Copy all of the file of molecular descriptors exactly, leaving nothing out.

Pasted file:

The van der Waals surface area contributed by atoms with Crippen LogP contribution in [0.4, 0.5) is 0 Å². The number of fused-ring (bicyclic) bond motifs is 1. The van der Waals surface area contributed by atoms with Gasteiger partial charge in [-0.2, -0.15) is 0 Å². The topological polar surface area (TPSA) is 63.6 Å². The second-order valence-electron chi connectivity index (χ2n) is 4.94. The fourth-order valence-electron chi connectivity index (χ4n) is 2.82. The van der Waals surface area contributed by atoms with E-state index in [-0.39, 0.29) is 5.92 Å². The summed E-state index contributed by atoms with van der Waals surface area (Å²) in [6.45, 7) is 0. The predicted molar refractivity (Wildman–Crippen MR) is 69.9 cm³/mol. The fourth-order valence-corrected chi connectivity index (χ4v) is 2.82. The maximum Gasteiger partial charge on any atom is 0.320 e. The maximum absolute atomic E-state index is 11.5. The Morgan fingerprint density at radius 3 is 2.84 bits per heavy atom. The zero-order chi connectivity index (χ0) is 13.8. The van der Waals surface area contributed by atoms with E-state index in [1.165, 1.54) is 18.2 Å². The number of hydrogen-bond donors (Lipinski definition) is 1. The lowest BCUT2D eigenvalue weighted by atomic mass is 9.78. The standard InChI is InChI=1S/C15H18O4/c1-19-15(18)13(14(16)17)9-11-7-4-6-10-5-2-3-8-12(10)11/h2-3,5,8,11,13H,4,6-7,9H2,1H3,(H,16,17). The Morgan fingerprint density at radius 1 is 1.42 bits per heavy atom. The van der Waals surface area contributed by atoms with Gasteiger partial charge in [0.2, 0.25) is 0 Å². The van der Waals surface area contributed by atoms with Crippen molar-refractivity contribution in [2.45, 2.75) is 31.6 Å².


The van der Waals surface area contributed by atoms with Crippen LogP contribution in [0.4, 0.5) is 0 Å². The number of fused-ring (bicyclic) bond motifs is 1. The van der Waals surface area contributed by atoms with Gasteiger partial charge in [-0.2, -0.15) is 0 Å². The topological polar surface area (TPSA) is 63.6 Å². The second-order valence-electron chi connectivity index (χ2n) is 4.94. The fourth-order valence-electron chi connectivity index (χ4n) is 2.82. The van der Waals surface area contributed by atoms with E-state index in [-0.39, 0.29) is 5.92 Å². The summed E-state index contributed by atoms with van der Waals surface area (Å²) in [6.45, 7) is 0. The predicted molar refractivity (Wildman–Crippen MR) is 69.9 cm³/mol. The fourth-order valence-corrected chi connectivity index (χ4v) is 2.82. The maximum Gasteiger partial charge on any atom is 0.320 e. The maximum absolute atomic E-state index is 11.5. The Morgan fingerprint density at radius 3 is 2.84 bits per heavy atom. The zero-order chi connectivity index (χ0) is 13.8. The van der Waals surface area contributed by atoms with E-state index in [1.165, 1.54) is 18.2 Å². The number of hydrogen-bond donors (Lipinski definition) is 1. The lowest BCUT2D eigenvalue weighted by atomic mass is 9.78. The standard InChI is InChI=1S/C15H18O4/c1-19-15(18)13(14(16)17)9-11-7-4-6-10-5-2-3-8-12(10)11/h2-3,5,8,11,13H,4,6-7,9H2,1H3,(H,16,17). The Morgan fingerprint density at radius 1 is 1.42 bits per heavy atom. The van der Waals surface area contributed by atoms with Gasteiger partial charge in [0.2, 0.25) is 0 Å². The van der Waals surface area contributed by atoms with Crippen molar-refractivity contribution in [2.45, 2.75) is 31.6 Å².